Memorandum by the Chief of the Division of Far Eastern Affairs (Hornbeck) of a Conversation With the Second Secretary of the French Embassy (Boisanger)
Mr. Boisanger requested an appointment and came in bringing the aide-mémoire here attached.84
He called special attention to the last paragraph of the aide-mémoire and said that his Government would like to know our opinion. I asked Mr. Boisanger just what was meant by the expression “prendraient une forme précise”: did it mean “be given a formal expression” or did it mean “be made effective”. Mr. Boisanger replied that it was ambiguous and it might mean either, but that he thought that the question was: What attitude would the Department expect to adopt in case the intention announced by the Manchuria authorities should be put into effect. I said that thus far we had not been informed officially of an intention on the part of those authorities to abolish extraterritoriality in Manchuria; we had merely seen in the press reports of statements on their part or on the part of the Japanese that there is that intention. I said that we are opposed in principle to such action; that we have, as have France and other countries, treaty rights with regard to extraterritoriality in China; that we regard the China treaties as still applying with regard to Manchuria; and that we do not give assent to termination of treaty rights by unilateral action; that we do not think the time has come for the termination of extraterritorial rights; and that we imagine that the French Government feels the same way with regard to these points. Mr. Boisanger said that he thought that it did. I said that it was impossible to state in advance what, given a certain situation in the future, we might do; but that the presumption might be that we would oppose by diplomatic processes any such course of action in or with regard to Manchuria. I said that I assumed that France and Great Britain would likewise view with disapproval any such action: This was one of many matters with regard to which the powers have common interests and common concern. Mr. Boisanger said that he felt that this reasoning was sound and that he would report to his Government what I had said.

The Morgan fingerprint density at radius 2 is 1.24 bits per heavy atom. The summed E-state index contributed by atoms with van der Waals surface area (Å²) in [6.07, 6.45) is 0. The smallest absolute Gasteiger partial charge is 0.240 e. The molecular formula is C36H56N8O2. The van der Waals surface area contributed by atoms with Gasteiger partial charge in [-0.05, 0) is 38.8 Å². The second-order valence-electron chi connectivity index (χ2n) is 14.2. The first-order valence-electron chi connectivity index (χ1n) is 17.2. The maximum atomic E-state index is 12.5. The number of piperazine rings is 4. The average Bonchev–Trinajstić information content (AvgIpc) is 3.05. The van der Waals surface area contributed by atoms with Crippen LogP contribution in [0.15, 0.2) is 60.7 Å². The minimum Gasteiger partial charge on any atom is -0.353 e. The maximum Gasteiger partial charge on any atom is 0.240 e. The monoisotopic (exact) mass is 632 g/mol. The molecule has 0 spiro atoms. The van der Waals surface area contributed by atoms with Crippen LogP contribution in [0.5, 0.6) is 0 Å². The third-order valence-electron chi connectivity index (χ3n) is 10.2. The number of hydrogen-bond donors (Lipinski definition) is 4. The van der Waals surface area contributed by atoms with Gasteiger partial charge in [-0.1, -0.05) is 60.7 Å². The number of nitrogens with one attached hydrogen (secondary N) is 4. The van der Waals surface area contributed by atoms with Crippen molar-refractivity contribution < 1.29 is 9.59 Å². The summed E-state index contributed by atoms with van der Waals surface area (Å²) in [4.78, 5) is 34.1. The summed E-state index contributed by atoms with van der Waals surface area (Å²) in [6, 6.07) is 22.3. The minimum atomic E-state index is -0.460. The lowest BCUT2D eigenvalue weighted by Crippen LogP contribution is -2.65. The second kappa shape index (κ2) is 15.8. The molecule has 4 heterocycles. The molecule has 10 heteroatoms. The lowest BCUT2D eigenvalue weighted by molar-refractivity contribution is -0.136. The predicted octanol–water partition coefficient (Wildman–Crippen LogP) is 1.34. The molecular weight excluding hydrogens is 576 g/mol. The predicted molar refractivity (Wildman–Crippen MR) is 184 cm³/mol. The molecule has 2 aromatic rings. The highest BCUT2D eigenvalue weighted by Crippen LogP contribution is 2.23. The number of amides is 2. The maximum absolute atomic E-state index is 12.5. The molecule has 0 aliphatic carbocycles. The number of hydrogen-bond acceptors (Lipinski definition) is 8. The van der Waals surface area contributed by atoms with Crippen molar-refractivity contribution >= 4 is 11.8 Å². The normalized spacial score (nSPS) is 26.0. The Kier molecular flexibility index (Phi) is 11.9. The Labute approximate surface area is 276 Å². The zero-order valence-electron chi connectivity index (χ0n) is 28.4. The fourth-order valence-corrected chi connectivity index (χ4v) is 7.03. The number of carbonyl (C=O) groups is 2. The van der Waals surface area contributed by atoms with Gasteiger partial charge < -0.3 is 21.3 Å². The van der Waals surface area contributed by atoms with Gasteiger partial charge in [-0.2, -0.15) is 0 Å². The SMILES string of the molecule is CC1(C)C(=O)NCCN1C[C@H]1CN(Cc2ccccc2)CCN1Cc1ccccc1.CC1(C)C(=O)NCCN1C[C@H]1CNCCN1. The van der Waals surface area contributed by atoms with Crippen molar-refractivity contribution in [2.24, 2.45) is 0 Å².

- Not printed.↩